WASHINGTON (NEXSTAR) — Federal officials say the belief that kids are safe from COVID-19 is wrong.
“The myth that children don’t get sick is disproven by the facts,” HHS Secretary Xavier Becerra said.
Becerra says there are a number of children who’ve been hospitalized by the virus and some have died.
“The kids are part of the unvaccinated right? And if you haven’t been exposed to coronavirus in the past, and if you’re not vaccinated, you’re at risk of getting the bad complications of the viral infection itself,” said Dr. Clair Boogard, Children’s National COVID-19 Vaccine Program medical director.
Health experts like Boogard say even though kids handle the virus better than adults, there are many safety measures to take.
“We really need to practice the social distancing, the wearing of masks, the handwashing, so that we can protect those more vulnerable,” Boogard said.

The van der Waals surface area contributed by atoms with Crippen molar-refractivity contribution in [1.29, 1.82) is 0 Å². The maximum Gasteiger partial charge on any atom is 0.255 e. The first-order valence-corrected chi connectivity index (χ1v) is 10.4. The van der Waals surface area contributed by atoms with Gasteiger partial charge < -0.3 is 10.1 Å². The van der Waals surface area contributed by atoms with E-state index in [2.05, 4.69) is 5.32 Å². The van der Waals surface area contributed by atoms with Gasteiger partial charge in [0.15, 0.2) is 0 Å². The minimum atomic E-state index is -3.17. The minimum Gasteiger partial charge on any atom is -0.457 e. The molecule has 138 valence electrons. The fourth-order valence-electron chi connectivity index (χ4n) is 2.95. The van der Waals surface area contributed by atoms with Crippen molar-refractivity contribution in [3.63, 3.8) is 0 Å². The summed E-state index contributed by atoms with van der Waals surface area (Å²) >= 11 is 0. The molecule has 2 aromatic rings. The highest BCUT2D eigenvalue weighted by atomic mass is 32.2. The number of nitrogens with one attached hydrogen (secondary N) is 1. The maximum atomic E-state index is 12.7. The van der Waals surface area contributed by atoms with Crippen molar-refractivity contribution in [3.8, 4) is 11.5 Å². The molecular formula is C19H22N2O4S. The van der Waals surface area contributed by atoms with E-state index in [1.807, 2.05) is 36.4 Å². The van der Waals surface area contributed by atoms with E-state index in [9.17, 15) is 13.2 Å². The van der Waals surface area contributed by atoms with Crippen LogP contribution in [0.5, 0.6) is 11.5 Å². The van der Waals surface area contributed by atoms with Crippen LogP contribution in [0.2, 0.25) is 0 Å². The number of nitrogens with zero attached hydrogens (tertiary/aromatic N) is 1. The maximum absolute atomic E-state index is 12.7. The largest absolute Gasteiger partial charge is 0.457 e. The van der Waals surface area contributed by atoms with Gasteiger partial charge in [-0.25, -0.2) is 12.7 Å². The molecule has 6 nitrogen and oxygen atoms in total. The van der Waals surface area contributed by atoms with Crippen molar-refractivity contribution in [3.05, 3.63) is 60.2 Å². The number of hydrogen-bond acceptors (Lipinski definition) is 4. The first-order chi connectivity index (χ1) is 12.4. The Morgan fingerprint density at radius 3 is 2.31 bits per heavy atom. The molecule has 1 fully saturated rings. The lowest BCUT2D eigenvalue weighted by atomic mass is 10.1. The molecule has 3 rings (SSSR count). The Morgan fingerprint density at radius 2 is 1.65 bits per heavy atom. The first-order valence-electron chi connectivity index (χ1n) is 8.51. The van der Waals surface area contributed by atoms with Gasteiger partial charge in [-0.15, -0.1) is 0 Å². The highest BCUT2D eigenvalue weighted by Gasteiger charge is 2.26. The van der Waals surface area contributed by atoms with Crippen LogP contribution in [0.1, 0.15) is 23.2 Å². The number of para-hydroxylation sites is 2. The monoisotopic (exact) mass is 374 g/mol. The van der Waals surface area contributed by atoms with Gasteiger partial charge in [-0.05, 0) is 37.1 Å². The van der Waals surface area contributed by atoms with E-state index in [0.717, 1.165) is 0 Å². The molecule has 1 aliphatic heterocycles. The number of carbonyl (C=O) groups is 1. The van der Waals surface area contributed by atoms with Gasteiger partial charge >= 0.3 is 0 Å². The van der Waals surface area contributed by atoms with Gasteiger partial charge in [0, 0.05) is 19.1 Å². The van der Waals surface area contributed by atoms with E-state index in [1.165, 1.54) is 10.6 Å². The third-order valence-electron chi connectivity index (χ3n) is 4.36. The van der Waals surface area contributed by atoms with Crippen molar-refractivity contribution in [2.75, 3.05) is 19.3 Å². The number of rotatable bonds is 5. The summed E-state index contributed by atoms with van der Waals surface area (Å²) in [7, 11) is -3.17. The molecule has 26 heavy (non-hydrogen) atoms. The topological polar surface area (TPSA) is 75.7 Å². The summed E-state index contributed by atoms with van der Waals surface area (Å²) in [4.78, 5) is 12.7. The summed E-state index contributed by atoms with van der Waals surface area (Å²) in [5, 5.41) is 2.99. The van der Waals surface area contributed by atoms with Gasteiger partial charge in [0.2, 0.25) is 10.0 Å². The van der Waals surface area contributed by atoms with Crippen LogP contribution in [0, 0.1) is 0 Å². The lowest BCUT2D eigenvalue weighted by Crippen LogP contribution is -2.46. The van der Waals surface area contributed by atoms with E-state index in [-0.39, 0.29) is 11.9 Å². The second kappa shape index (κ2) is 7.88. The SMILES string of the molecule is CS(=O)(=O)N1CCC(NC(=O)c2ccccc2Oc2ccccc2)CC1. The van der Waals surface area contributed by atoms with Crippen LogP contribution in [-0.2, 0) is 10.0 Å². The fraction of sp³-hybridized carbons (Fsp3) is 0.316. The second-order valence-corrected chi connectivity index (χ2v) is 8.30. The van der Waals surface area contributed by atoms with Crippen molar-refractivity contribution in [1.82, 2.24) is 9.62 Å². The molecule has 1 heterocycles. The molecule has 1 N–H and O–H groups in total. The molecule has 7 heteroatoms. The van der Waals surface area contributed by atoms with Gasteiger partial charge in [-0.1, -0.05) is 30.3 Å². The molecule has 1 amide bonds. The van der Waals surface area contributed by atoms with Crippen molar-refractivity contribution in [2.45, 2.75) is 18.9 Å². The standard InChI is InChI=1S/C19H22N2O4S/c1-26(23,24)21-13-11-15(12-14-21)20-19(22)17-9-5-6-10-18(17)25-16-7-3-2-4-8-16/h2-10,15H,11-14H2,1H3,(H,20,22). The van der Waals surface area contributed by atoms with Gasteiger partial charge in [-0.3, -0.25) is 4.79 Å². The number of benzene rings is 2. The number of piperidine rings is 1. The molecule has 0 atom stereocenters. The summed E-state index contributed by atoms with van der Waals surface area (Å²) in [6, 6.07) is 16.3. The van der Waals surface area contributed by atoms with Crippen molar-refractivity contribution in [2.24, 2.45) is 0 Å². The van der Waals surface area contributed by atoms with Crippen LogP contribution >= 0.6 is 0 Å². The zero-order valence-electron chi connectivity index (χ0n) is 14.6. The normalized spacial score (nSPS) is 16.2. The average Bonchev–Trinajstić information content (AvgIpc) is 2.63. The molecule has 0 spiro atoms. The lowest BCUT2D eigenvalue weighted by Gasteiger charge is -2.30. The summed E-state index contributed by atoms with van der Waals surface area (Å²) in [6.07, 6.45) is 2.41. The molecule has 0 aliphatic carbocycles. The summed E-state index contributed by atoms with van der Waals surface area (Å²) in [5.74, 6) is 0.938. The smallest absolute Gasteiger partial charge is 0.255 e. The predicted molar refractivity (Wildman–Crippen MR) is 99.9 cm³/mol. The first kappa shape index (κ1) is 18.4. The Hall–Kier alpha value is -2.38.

Boogard says the fight against the virus could change in the next few weeks.
“The FDA will be meeting to look at the data that Pfizer has presented on the 5 to 11-year-olds,” Boogard said.
Boogard says the FDA may recommend a slightly smaller dose of vaccines for children, providing protection to the kids, and those around them.
“As a population, we will get closer and closer to that herd immunity that we’ve all been talking about,” Boogard said.
After approval, It will be up to parents and guardians to take action.
“Once we get the word that it’s okay to vaccinate 5 to 11, let’s take them and every child above the age of 11 to get vaccinated, ” Becerra said.